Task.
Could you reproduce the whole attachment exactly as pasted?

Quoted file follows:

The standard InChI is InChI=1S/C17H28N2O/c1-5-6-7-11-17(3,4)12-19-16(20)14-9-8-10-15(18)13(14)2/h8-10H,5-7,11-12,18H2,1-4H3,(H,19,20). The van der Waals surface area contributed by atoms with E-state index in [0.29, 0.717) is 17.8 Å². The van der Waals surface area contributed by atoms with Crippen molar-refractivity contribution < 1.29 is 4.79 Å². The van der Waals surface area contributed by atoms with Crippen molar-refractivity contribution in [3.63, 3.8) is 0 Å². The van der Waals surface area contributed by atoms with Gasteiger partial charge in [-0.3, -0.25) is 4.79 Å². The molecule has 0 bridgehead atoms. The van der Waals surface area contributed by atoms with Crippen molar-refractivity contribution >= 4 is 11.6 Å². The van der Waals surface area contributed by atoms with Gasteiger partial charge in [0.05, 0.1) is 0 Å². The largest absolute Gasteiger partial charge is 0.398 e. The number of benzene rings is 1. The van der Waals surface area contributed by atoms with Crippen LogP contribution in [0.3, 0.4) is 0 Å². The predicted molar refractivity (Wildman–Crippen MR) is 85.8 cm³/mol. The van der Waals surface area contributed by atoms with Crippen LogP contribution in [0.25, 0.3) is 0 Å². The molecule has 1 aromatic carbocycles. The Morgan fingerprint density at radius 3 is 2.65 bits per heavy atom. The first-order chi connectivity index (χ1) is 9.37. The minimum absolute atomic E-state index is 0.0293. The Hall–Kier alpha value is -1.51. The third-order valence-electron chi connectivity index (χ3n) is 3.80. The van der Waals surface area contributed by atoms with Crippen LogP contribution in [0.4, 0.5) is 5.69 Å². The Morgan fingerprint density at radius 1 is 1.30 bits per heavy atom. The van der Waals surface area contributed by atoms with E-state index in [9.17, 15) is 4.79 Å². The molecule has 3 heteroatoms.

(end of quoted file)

The standard InChI is InChI=1S/C17H28N2O/c1-5-6-7-11-17(3,4)12-19-16(20)14-9-8-10-15(18)13(14)2/h8-10H,5-7,11-12,18H2,1-4H3,(H,19,20). The van der Waals surface area contributed by atoms with E-state index in [0.29, 0.717) is 17.8 Å². The van der Waals surface area contributed by atoms with Crippen molar-refractivity contribution < 1.29 is 4.79 Å². The van der Waals surface area contributed by atoms with Crippen molar-refractivity contribution in [3.63, 3.8) is 0 Å². The van der Waals surface area contributed by atoms with Gasteiger partial charge in [-0.3, -0.25) is 4.79 Å². The molecule has 0 bridgehead atoms. The van der Waals surface area contributed by atoms with Crippen molar-refractivity contribution >= 4 is 11.6 Å². The van der Waals surface area contributed by atoms with Gasteiger partial charge in [0.05, 0.1) is 0 Å². The largest absolute Gasteiger partial charge is 0.398 e. The number of benzene rings is 1. The van der Waals surface area contributed by atoms with Crippen LogP contribution in [0.3, 0.4) is 0 Å². The predicted molar refractivity (Wildman–Crippen MR) is 85.8 cm³/mol. The van der Waals surface area contributed by atoms with Crippen LogP contribution in [0.25, 0.3) is 0 Å². The molecule has 1 aromatic carbocycles. The Morgan fingerprint density at radius 3 is 2.65 bits per heavy atom. The first-order chi connectivity index (χ1) is 9.37. The minimum absolute atomic E-state index is 0.0293. The Hall–Kier alpha value is -1.51. The third-order valence-electron chi connectivity index (χ3n) is 3.80. The van der Waals surface area contributed by atoms with Crippen LogP contribution in [0.4, 0.5) is 5.69 Å². The Morgan fingerprint density at radius 1 is 1.30 bits per heavy atom. The van der Waals surface area contributed by atoms with E-state index in [9.17, 15) is 4.79 Å². The molecule has 3 heteroatoms.